To this end and to accommodate such an arrangement wherein a strap 16, for example, is contained in a plane parallel to the slot 26 of the base 22, and to again automatically achieve alignment of the connector and strap tensioning forces, another embodiment of a connector is illustrated at 124 in FIGS. 23-26. The arms 140,140 of the connector 124 are contained in a plane perpendicular to a plane containing the shaft 138A and body portion 136 of the connector 124. This structure is in contrast to the first described embodiment of the connector 24 wherein its end portion 38 and body portion 36 are contained in the same plane. In the connector embodiment of FIGS. 23-26, it will be appreciated that opposite angular positions of the connector 124 may be defined by engagement of its body portion 136 with either the base 22 or a base support surface 10.
In addition, connectors having different embodiments of the cross-sectional configuration of the arms are contemplated. In contrast to the circular cross-sectional arms 140 shown in FIG. 27, connectors having hexagonal cross-sectional arms 140A (FIG. 27A) and elliptical cross-sectional arms 140B and 140C (FIGS. 27B and 27C) are also contemplated.
The body portion of the connector serves as a handle for manually inserting the arms into the base 22 and torquing the arms to establish the operative position of the coupling 20. That body portion also may be formed in different configurations such as illustrated in FIGS. 28 and 29. In FIG. 28, body portion 236 of connector 224 includes an opening 236A for passage of a line, not shown, through the body portion 236 with the opening 236A having its major axis contained in the plane containing the body portion 236 of the connector 224. By virtue of this particular construction, forces applied by the line cooperate to maintain the coupling in operative position, allowing tension applied to a line, bungee cord or cable, for example, running through the body portion 236 to desirably hold that connector 224 in operative position of the coupling.
It will be understood that this invention contemplates the use of cable, cord, strap, rope and the like, herein generally referred to as line, whereby all such line can be secured either at a free end of a line or intermediate its ends. FIG. 30 is illustrative of an alternate embodiment of a connector body portion 336 having a circular opening 336A particularly useful, for example, for securing rope.
Alternative embodiments of the base are contemplated as exemplified by FIGS. 31 and 32 showing a base 22 having an arcuate bottom face 221 particularly designed to be attached to a curved support structure such as a windshield rail or a trim piece of convex cross-section, not shown.
To restrain the connector arms to move in the base cavity only in one angular direction into an operative position of the coupling for a specialized coupling application, the cavity 328 in the base 322 is formed as shown in FIG. 33. FIG. 33 is a bottom plan view showing base portion walls 322A and 322B blocking movement of the connector arms, not shown, in one angular direction as shown by the arrow 300 while permitting arm movement in the opposite angular direction into operative position.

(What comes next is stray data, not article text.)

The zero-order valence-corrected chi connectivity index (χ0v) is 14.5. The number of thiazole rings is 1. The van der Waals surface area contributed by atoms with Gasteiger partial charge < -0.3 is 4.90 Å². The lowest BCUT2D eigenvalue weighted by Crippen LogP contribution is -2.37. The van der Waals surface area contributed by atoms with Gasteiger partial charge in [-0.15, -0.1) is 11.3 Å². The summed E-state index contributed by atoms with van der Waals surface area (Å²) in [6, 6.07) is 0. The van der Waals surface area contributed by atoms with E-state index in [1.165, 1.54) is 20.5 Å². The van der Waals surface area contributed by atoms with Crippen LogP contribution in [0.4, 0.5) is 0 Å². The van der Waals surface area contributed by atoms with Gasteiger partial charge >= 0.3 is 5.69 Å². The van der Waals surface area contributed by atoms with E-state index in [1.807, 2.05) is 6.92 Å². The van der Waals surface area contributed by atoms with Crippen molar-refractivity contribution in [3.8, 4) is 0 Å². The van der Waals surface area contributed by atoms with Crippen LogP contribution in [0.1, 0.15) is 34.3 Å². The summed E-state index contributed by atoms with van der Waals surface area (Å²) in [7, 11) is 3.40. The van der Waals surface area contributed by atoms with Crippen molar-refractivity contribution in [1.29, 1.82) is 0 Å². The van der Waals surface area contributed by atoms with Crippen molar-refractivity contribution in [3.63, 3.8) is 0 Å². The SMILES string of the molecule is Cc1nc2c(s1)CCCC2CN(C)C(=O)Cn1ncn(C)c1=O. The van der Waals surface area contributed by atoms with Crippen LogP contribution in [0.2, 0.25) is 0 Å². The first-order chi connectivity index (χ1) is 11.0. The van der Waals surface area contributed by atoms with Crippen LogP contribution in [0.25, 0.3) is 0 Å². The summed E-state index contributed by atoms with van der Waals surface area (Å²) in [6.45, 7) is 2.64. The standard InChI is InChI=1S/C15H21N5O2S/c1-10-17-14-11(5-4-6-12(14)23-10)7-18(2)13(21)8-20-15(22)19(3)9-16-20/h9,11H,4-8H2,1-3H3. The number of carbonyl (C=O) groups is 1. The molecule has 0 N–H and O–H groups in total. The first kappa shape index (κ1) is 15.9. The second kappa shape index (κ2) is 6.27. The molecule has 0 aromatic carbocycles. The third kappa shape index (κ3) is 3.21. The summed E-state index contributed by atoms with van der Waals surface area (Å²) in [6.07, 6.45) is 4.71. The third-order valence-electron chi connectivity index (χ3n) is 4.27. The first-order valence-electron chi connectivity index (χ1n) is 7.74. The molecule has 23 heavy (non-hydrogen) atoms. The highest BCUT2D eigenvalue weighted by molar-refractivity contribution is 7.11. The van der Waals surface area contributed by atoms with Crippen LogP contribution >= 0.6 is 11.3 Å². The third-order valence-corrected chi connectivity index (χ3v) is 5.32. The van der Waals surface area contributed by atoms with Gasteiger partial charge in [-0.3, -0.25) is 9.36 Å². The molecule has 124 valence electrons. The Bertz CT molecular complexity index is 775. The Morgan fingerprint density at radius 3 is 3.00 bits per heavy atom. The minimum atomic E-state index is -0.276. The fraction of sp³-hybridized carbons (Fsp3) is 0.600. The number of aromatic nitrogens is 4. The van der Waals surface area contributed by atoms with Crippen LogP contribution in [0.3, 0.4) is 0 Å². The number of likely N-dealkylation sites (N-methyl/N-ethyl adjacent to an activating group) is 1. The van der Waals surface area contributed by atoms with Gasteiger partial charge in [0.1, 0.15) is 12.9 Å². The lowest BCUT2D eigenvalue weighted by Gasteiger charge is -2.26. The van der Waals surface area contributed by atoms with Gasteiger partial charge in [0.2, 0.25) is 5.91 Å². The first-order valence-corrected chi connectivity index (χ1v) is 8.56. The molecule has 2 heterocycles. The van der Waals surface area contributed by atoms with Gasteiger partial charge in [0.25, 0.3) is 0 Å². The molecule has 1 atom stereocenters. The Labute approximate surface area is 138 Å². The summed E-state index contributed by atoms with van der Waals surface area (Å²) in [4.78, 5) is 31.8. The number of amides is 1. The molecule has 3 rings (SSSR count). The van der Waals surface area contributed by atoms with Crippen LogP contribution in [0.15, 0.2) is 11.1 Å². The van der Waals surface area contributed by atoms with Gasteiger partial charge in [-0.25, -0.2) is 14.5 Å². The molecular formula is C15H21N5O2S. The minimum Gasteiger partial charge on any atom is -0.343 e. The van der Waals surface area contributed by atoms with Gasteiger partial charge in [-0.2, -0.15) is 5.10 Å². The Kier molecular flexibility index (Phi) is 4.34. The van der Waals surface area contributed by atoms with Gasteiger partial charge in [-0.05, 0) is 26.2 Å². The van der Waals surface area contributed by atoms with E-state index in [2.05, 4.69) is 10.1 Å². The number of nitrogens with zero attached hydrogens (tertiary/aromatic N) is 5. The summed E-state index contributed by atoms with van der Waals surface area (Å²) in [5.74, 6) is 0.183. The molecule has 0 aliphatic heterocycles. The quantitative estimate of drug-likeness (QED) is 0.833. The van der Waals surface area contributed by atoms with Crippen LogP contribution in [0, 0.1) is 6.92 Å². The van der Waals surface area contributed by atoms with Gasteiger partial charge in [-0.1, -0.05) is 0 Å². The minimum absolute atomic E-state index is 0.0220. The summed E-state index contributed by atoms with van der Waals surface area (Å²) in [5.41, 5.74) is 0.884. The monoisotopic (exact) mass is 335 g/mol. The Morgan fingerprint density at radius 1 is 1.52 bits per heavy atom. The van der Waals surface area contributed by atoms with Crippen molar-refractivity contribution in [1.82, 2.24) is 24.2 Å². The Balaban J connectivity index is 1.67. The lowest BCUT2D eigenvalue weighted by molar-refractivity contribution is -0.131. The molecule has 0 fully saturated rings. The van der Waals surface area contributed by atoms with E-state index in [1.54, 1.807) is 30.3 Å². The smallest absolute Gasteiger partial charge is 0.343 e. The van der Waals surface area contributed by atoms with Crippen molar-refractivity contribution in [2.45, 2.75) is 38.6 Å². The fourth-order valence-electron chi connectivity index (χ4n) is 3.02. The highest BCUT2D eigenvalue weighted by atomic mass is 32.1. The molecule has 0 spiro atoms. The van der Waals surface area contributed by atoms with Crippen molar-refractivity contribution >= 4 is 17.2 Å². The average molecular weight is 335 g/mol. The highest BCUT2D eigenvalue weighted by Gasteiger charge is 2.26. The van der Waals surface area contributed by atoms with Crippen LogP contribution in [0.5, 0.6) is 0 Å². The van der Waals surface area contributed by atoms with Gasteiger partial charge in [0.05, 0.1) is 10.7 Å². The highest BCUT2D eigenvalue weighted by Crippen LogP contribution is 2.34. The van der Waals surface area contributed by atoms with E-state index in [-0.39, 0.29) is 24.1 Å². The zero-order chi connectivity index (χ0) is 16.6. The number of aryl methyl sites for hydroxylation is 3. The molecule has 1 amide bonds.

To provide a base that blends with a particular support surface, a base 422 also may be formed with a rounded low profile having an elliptical footprint as illustrated in FIG. 34. This invention also contemplates different embodiments of the base fitted into a recess, not shown, formed in a support surface, for example.
Were it desired to fix the coupling 20 in its operative position with the connector restrained against rotation about its shaft 38A while simultaneously permitting free swinging movement of the connector between its opposite angular positions, a locking clip 60 may be provided for the coupling 20. Such a clip is illustrated in FIGS. 35 and 36 having a generally U-shaped configuration with a pair of opposing legs 62,62 insertable into the cavity 28 of the base 22 on opposite sides of at least one of the connector arms, not shown. The locking clip 60 preferably is formed of resilient material permitting lugs 64,64 on outboard ends of the legs 62,62 to be snap-fit into complementary grooves which will be understood to be formed on interior walls 28A and 28B of the cavity 28 in the base. The legs 62,62 are each disposed between the base 22 and opposite sides of at least one arm, blocking rotation of the connector about its shaft. The terminal ends of the locking clip legs 62,62 are shown having suitably beveled surfaces 66,66 to permit free swinging movement of the connector between its opposite angular positions while maintaining the arms of the connector end portion in operative position of the coupling 20.
While the coupling formed of high strength plastics features significant advantages as described above, this invention also contemplates at least one of the base and connector members being formed of other high strength materials such as metallic materials.
Although this invention has been illustrated and described with respect to exemplary embodiments thereof, it should be understood by those skilled in the art that various changes, omissions and additions may be made without departing from the spirit and scope of the invention.